Early yesterday morning in Toronto, a tractor trailer carrying 240 pigs rolled over on a major highway. As the truck tipped, pigs were thrown onto the road and crushed inside their trailer. In all, 81 animals died in the accident. Seven had to be euthanized at the scene. Here's a video of police and firemen attempting to corral the surviving animals. The pigs were on their way to slaughter, and therefore this story could easily become a rant about the horrors of factory farming and industrial meat production. But there is something else worth considering here, something a little more nuanced than an activist on a soapbox. It has to do with how we talk about animals.
As one reporter put it, the pigs who died in the accident simply "died sooner than expected." The police officer interviewed by the Canadian Press referred to the animals as "swine," and went on to say that alternate transportation would be found for the surviving animals so they could be delivered to "their ultimate destination." Listening closely to this coverage, I soon began to feel a certain distance opening up between me, the viewer, and those poor pigs. But how could this be, when the video footage itself was so visceral, and made me feel terrible for the animals?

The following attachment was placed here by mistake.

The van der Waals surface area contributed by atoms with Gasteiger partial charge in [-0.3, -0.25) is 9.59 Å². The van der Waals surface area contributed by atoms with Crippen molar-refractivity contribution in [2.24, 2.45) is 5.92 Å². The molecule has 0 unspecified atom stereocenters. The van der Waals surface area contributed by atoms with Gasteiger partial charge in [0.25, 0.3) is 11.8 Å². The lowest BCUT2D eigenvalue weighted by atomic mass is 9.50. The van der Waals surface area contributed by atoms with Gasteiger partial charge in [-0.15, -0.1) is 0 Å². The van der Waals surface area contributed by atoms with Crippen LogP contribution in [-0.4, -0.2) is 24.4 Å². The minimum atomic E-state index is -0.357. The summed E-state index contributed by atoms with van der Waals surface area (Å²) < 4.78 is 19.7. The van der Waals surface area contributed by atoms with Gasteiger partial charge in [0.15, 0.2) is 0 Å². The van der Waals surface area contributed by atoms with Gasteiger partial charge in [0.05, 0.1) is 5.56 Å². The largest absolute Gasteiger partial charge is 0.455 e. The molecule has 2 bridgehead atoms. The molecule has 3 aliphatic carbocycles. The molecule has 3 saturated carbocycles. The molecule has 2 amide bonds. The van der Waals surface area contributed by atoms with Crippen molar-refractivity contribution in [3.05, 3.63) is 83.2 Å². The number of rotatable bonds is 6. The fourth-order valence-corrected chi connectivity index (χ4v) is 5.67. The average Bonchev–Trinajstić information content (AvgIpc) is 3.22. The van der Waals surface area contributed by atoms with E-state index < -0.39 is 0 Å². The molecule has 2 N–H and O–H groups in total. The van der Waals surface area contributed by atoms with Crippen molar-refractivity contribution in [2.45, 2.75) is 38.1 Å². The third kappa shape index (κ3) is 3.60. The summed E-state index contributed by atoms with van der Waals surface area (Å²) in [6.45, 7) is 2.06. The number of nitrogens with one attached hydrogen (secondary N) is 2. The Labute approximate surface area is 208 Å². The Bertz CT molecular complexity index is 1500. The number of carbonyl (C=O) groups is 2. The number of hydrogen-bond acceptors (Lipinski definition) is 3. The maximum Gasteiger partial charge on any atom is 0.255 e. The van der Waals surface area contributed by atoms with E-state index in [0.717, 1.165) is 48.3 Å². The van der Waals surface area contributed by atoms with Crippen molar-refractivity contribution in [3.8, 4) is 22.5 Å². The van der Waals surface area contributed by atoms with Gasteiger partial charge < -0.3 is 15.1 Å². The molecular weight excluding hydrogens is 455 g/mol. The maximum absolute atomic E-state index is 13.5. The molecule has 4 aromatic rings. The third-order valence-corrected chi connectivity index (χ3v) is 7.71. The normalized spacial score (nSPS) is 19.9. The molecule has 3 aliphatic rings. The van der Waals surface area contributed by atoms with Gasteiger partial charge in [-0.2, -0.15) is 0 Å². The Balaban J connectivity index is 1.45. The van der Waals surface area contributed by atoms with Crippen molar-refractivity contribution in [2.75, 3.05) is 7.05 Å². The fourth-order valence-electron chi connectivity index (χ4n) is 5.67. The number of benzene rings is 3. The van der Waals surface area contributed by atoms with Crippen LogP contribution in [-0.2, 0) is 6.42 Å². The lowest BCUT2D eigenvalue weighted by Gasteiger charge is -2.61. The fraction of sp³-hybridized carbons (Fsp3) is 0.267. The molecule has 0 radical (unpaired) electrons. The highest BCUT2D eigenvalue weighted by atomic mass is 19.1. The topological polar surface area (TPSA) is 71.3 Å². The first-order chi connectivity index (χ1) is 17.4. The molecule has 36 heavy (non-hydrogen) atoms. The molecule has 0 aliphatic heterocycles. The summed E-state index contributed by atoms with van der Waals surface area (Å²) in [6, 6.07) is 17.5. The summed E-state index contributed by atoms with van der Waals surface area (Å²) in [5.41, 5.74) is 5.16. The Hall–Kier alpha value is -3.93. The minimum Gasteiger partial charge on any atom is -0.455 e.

The answer lies in the way people speak and write about these pigs. A strange sort of censorship, or sugarcoating, creeps into their language. I know exactly what a pig is, but a "swine?" A swine is somewhat foreign to me. And I know that the pigs who died did so tragically, but the tragedy seems a little less worrying because, as the reporter points out, the pigs just died "sooner than expected." And I can imagine what a slaughterhouse looks like, but those mental images become far less visceral when the slaughterhouse is not called a slaughterhouse, but simply the"ultimate destination" for those pigs.
The human/animal relationship is continually being redefined. This has never been more true than now, in 2010, as scientists, politicians, artists and citizens alike increasingly grapple with what it means to be a member of the animal kingdom. The trouble is, in order to redefine something, we need to find the right words to do so.
This can be a real challenge, because the words we subconsciously choose to describe animals and their situations are often the same words that distance us, intellectually and emotionally, from the very same animals. For example, a swine is not a pig. It is something less than a pig. (And while we're at it, "pork" isn't really pig, either, now is it?)
In the above video, firemen can be seen holding up a large tarp in front of the camera. They are trying to prevent grisly images of dead or dying pigs from being broadcast on national television. Clearly, those firemen knew a simple truth - that it is impossible to censor an image in the same way we sugarcoat our words.